Had Baby Bush been gracious like his father and reached out more to those Americans who had voted for his opponent, being the president of ALL Americans, it would have went a long way. But, he was petty and there was a book published that perfectly described him: "Sore Winner." Bush did a lot to further the divide between progressives and regressives (liberals versus conservatives). His policies were geared towards his wealthy backers and he squandered the surplus, while launching two wars on borrowed money from Chinese bankers. He became the first leader in human history to launch a war and give citizens a tax cut (the standard operating procedures for leaders throughout history was to raise taxes to fund the wars that the leaders get their people to fight or support). The conservative base loved Bush and thought he was the greatest president ever, and even claimed that God had made him president.
Then everything came crashing down when Hurricane Katrina turned New Orleans into a lake in 2005. Bush's popularity sank below the 50% approval mark and he never recovered, as more bad news from all quarters kept coming in: government incompetence, Wall Street collapse, increased deaths in Iraq and Afghanistan. Even some of his most vocal supporters started to question his decisions, and some even absurdly claim that Bush was not a "true conservative." In their hearts and minds, they believe that Bush was really a closet liberal, which is why his presidency was such a disaster. Don't make me laugh! Speaking as a liberal, I can assure any doubters that there was nothing remotely liberal about Bush's policies. He was an ideological conservative who allowed the neo-conservatives to have free reign in his policies, which is why they proved to be a complete disaster for the country.
For 2008, one of the big reasons why I supported Senator Barack Obama over Senator Hillary Clinton was because I had believed that Obama would be better than Clinton to end the divisiveness in American domestic politics. Conservatives seemed to like him, even as they focused their hatred on Hillary Clinton during the primaries. Clinton carried too much baggage, though to be fair, a lot of that had to do with the fanaticism of Clinton-haters on the right. When supporting a candidate, I don't think most voters care about the voting record. The grueling two-year presidential campaign is actually a gauntlet which allows the press and the American public to see how candidates handle the inevitable gaffes and controversies that get stirred up. How a candidate handles himself or herself and the issues that come up matters, because this gives us a look at how they might handle real-world issues that actually will present itself during the presidency.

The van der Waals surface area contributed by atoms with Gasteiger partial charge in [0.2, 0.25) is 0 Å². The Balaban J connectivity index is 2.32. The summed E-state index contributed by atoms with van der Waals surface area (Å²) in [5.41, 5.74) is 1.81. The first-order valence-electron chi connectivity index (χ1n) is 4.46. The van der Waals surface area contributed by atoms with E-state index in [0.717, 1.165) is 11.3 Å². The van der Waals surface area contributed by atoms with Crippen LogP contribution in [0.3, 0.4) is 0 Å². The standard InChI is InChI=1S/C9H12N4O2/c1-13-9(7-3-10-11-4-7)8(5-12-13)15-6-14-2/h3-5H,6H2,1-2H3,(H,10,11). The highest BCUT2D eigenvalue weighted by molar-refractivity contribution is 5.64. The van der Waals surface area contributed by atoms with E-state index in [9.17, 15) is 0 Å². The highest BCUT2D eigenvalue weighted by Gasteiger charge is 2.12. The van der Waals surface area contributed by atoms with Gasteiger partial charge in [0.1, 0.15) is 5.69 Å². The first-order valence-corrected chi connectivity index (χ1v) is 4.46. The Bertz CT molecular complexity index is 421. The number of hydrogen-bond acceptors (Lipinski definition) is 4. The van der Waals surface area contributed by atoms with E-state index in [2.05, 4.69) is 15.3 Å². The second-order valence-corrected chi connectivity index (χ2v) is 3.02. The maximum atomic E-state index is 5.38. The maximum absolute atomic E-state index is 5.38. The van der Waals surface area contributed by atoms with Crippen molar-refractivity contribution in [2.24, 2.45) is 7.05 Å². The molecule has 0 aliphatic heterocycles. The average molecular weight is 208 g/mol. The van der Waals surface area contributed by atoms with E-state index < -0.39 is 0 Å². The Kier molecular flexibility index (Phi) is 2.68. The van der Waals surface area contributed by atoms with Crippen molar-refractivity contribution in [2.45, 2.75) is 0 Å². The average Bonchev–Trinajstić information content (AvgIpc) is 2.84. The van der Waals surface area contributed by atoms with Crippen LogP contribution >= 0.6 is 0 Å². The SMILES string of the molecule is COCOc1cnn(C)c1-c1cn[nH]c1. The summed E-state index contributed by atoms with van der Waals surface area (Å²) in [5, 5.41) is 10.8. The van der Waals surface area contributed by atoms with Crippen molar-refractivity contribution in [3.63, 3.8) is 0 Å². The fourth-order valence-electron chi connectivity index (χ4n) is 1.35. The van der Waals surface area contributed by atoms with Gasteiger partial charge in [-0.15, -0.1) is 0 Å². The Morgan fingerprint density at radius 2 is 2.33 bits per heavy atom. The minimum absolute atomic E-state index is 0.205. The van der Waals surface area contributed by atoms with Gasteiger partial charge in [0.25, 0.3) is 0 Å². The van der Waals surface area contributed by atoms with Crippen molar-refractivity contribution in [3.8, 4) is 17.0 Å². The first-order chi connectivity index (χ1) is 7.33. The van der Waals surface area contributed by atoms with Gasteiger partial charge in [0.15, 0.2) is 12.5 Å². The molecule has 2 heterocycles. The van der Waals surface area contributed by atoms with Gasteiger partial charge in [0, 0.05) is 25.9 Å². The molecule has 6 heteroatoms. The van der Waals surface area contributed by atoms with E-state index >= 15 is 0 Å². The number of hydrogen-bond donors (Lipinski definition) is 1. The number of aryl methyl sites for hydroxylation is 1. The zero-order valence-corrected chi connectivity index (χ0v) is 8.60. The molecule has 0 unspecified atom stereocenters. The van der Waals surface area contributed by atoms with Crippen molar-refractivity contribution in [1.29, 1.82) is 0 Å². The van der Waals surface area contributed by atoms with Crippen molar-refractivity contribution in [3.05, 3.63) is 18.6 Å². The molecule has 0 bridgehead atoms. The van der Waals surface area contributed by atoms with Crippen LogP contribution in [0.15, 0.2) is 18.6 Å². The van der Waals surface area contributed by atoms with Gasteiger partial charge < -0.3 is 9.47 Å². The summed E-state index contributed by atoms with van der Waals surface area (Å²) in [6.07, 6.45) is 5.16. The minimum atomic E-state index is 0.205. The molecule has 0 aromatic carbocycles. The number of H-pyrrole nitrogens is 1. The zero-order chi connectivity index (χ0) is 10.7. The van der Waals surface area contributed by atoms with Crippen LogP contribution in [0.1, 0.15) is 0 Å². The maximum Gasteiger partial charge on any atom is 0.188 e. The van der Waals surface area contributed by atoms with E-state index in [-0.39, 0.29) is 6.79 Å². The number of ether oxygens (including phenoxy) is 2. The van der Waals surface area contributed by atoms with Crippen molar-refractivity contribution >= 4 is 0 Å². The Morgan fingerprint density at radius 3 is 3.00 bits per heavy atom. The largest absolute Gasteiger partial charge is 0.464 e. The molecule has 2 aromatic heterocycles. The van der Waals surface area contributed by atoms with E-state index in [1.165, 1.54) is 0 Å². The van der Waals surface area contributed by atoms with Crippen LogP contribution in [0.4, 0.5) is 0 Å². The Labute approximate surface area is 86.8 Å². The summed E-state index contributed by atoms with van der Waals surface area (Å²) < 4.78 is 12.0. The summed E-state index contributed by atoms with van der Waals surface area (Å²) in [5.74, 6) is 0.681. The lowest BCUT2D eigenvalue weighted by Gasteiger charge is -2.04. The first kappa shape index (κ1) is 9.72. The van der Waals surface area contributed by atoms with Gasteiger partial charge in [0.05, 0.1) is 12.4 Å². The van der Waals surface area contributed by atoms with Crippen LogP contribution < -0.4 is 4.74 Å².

Obama's 2008 campaign was quite simply the most brilliant campaign for president that our country had ever seen. It was a cool and clean operation. They were smart and had the great foresight to focus on every vote, including the caucuses, where Obama got many of his delegates which made it virtually impossible for Clinton to surpass him, even if she won primaries in delegate rich states like California, New York, Pennsylvania, Ohio, and Florida. At campaign rallies across the country, tens of thousands of people attended to see this history in the making. The more popular he became, the more the right began to scoff at his celebrity status, but it was just jealousy, as evidenced by the Palin rallies in the fall, meant to compete with Obama's rallies.
Since becoming president, Obama has been subjected to many of the same absurdities that the right lobbed at the Clintons. However, unlike Bill Clinton, Obama seems to have a personal discipline that keeps him from giving ammunition to his enemies. Instead, they have to invent controversies, such as the ongoing "birth certificate nonsense" and the idea that Obama's worldview was shaped by his Kenyan father and grandfather or from having lived in Kenya. Its amazing that people believe this, because Obama only met his father twice in his life, and both times were too brief for a small boy. Barack Obama, Sr. was a polygamist who married and impregnated a naive young white girl in Hawaii and then abandoned when he was accepted to Harvard. How can an absent father (and his father back in Kenya) be a positive influence on a young boy, who likely experiences disappointment that his father didn't seem to care if he existed or not?